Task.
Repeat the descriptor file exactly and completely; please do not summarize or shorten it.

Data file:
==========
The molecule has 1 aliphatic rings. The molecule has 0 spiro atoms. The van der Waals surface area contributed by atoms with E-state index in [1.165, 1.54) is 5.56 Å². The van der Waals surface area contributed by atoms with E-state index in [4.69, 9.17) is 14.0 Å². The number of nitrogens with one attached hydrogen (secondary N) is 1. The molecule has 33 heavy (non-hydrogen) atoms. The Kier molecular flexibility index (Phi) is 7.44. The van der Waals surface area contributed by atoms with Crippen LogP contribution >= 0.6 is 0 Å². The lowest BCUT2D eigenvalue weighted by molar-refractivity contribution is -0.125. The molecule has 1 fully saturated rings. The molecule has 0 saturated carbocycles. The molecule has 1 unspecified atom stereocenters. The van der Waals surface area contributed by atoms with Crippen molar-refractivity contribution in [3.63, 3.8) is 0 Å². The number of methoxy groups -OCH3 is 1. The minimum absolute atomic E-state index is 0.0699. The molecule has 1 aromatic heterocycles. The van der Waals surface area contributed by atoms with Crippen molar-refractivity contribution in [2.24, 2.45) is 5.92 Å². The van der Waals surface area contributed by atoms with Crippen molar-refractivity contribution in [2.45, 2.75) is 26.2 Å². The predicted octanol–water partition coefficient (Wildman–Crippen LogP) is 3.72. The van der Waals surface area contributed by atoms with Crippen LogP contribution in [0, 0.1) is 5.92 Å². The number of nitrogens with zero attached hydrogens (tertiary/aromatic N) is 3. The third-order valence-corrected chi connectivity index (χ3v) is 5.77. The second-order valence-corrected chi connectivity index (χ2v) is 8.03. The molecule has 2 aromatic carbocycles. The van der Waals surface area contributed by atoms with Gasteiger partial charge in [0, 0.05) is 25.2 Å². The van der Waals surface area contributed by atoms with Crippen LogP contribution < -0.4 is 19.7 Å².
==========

The molecule has 1 aliphatic rings. The molecule has 0 spiro atoms. The van der Waals surface area contributed by atoms with E-state index in [1.165, 1.54) is 5.56 Å². The van der Waals surface area contributed by atoms with E-state index in [4.69, 9.17) is 14.0 Å². The number of nitrogens with one attached hydrogen (secondary N) is 1. The molecule has 33 heavy (non-hydrogen) atoms. The Kier molecular flexibility index (Phi) is 7.44. The van der Waals surface area contributed by atoms with Crippen LogP contribution >= 0.6 is 0 Å². The lowest BCUT2D eigenvalue weighted by molar-refractivity contribution is -0.125. The molecule has 1 fully saturated rings. The molecule has 0 saturated carbocycles. The molecule has 1 unspecified atom stereocenters. The van der Waals surface area contributed by atoms with Crippen molar-refractivity contribution in [3.63, 3.8) is 0 Å². The number of methoxy groups -OCH3 is 1. The minimum absolute atomic E-state index is 0.0699. The molecule has 1 aromatic heterocycles. The van der Waals surface area contributed by atoms with Crippen molar-refractivity contribution in [2.24, 2.45) is 5.92 Å². The van der Waals surface area contributed by atoms with Crippen molar-refractivity contribution in [2.45, 2.75) is 26.2 Å². The predicted octanol–water partition coefficient (Wildman–Crippen LogP) is 3.72. The van der Waals surface area contributed by atoms with Crippen LogP contribution in [0, 0.1) is 5.92 Å². The number of nitrogens with zero attached hydrogens (tertiary/aromatic N) is 3. The third-order valence-corrected chi connectivity index (χ3v) is 5.77. The second-order valence-corrected chi connectivity index (χ2v) is 8.03. The molecule has 2 aromatic carbocycles. The van der Waals surface area contributed by atoms with Gasteiger partial charge in [0, 0.05) is 25.2 Å². The van der Waals surface area contributed by atoms with Crippen LogP contribution < -0.4 is 19.7 Å².